November 05, 2018 02:54 PM
Updated on November 5, 2018. 16:09
Half of the nearly 10 million patients with active TB diagnosis each year can be cured with shorter treatments than currently recommended, according to a study published on Monday Natural medicine.
A new analysis from the University of California, San Francisco (UCSF) suggests that more accurate treatments could be more effective in treating a bacterial infection that kills 1.3 million people every year worldwide.
In a study led by Marjorie Imperial, a graduated pharmaceutical scientist at UCSF, they again analyzed data obtained in three tests that did not show the effectiveness of four-month treatments to alleviate this infection. lung attacks.
UCSE scientists have said that the reason for the failure of these tests is that all patients are treated the same way, regardless of the severity of their situation.
In a new study, patients were stratified retrospectively into three categories, depending on the condition of the disease: minimal, moderate and severe. A four-month drug treatment was very effective for 47% of patients with minimal illness.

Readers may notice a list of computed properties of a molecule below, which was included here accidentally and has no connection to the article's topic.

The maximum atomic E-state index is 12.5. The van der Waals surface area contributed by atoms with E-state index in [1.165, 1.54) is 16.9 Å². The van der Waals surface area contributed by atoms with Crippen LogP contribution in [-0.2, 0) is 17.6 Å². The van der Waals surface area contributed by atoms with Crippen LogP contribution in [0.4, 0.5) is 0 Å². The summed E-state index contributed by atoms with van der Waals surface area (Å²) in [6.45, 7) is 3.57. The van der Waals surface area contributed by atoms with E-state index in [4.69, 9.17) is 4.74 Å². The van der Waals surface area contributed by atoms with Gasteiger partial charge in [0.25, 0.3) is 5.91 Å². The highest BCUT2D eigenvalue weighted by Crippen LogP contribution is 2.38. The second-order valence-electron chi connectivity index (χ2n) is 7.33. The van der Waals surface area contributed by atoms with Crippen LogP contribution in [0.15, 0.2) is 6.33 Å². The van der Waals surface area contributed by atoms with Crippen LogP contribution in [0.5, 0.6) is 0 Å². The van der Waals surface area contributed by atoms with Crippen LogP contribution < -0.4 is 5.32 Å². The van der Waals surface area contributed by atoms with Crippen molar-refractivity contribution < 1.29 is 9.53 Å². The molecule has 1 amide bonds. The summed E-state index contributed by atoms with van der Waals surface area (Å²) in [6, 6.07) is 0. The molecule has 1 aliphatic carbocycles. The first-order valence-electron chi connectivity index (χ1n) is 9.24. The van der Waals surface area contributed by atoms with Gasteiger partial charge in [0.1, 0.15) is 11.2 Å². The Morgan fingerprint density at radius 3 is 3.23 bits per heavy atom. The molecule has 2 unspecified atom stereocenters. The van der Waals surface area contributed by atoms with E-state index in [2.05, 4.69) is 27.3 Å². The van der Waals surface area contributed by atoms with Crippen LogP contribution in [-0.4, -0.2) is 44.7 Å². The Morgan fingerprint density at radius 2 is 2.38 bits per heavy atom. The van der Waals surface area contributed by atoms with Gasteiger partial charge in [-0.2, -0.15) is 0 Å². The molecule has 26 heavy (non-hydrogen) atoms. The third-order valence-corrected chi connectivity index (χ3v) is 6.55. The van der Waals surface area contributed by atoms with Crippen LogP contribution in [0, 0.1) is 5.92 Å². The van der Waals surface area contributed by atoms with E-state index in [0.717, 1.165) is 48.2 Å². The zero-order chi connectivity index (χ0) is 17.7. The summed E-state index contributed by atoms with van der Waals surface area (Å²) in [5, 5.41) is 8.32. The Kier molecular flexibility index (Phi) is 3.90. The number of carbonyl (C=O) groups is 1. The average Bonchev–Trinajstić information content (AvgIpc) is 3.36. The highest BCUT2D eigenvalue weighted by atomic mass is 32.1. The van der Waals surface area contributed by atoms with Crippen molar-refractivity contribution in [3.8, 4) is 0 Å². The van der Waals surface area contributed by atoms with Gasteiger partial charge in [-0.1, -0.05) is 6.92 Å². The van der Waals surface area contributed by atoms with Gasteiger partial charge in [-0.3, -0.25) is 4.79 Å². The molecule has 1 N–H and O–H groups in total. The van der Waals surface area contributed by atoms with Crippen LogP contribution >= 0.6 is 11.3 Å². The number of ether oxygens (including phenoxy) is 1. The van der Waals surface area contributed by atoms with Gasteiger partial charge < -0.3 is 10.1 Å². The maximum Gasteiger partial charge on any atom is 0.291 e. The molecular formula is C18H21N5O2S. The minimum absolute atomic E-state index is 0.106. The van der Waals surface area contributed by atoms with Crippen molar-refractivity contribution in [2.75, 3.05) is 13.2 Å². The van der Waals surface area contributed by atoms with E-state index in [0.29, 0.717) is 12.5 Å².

However, for four months, they were not effective for patients in moderate or severe conditions.
"Our study shows that the stratified drug approach can be applied in a feasible way to achieve a shorter treatment for many tuberculosis patients," explains Paiam Nahid, MD, of the United States University of Medicine.
"This approach leads to poor treatment of patients with severe disease or excessive treatment of patients with less advanced diseases, as they receive drugs that can cause harm," Nahid added.
Tuberculosis was treated with antibiotics since the discovery of streptomycin in 1943.
Scientists have pointed out the danger of this situation as this is currently an infectious disease that kills more people in the world.